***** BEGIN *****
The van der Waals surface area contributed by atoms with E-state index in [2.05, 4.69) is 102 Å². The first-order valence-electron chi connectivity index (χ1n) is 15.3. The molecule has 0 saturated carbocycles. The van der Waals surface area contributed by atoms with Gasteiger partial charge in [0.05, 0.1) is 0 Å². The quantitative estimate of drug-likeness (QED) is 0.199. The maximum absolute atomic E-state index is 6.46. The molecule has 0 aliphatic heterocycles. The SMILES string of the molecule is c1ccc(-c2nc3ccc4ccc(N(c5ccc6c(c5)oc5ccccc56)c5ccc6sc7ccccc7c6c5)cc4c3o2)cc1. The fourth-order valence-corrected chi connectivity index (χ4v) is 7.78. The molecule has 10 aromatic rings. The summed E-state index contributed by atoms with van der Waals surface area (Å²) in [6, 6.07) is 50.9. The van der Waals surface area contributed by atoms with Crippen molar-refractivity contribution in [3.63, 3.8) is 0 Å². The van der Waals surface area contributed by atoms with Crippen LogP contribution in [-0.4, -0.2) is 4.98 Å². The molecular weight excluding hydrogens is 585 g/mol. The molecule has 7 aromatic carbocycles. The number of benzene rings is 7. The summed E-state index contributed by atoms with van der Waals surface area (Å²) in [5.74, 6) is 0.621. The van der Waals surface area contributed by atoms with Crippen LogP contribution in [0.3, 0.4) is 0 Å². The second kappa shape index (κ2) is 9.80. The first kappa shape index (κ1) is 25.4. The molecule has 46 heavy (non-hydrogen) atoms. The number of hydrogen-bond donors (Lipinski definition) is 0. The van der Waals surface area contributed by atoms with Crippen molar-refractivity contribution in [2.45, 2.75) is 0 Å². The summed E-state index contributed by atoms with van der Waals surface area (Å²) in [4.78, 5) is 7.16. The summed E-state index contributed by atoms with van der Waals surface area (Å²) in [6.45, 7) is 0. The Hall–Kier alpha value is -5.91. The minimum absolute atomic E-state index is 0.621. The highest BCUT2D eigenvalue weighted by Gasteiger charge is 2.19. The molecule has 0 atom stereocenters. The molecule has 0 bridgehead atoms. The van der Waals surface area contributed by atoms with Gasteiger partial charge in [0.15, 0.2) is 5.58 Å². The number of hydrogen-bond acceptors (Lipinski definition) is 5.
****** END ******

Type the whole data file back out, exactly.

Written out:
The van der Waals surface area contributed by atoms with E-state index in [2.05, 4.69) is 102 Å². The first-order valence-electron chi connectivity index (χ1n) is 15.3. The molecule has 0 saturated carbocycles. The van der Waals surface area contributed by atoms with Gasteiger partial charge in [0.05, 0.1) is 0 Å². The quantitative estimate of drug-likeness (QED) is 0.199. The maximum absolute atomic E-state index is 6.46. The molecule has 0 aliphatic heterocycles. The SMILES string of the molecule is c1ccc(-c2nc3ccc4ccc(N(c5ccc6c(c5)oc5ccccc56)c5ccc6sc7ccccc7c6c5)cc4c3o2)cc1. The fourth-order valence-corrected chi connectivity index (χ4v) is 7.78. The molecule has 10 aromatic rings. The summed E-state index contributed by atoms with van der Waals surface area (Å²) in [6, 6.07) is 50.9. The van der Waals surface area contributed by atoms with Crippen molar-refractivity contribution in [3.63, 3.8) is 0 Å². The van der Waals surface area contributed by atoms with Crippen LogP contribution in [-0.4, -0.2) is 4.98 Å². The molecular weight excluding hydrogens is 585 g/mol. The molecule has 7 aromatic carbocycles. The number of benzene rings is 7. The summed E-state index contributed by atoms with van der Waals surface area (Å²) in [5.74, 6) is 0.621. The van der Waals surface area contributed by atoms with Crippen LogP contribution in [0.3, 0.4) is 0 Å². The second kappa shape index (κ2) is 9.80. The first kappa shape index (κ1) is 25.4. The molecule has 46 heavy (non-hydrogen) atoms. The number of hydrogen-bond donors (Lipinski definition) is 0. The van der Waals surface area contributed by atoms with Crippen molar-refractivity contribution in [2.45, 2.75) is 0 Å². The summed E-state index contributed by atoms with van der Waals surface area (Å²) in [4.78, 5) is 7.16. The summed E-state index contributed by atoms with van der Waals surface area (Å²) in [6.45, 7) is 0. The Hall–Kier alpha value is -5.91. The minimum absolute atomic E-state index is 0.621. The highest BCUT2D eigenvalue weighted by Gasteiger charge is 2.19. The molecule has 0 atom stereocenters. The molecule has 0 bridgehead atoms. The van der Waals surface area contributed by atoms with Gasteiger partial charge in [0.15, 0.2) is 5.58 Å². The number of hydrogen-bond acceptors (Lipinski definition) is 5.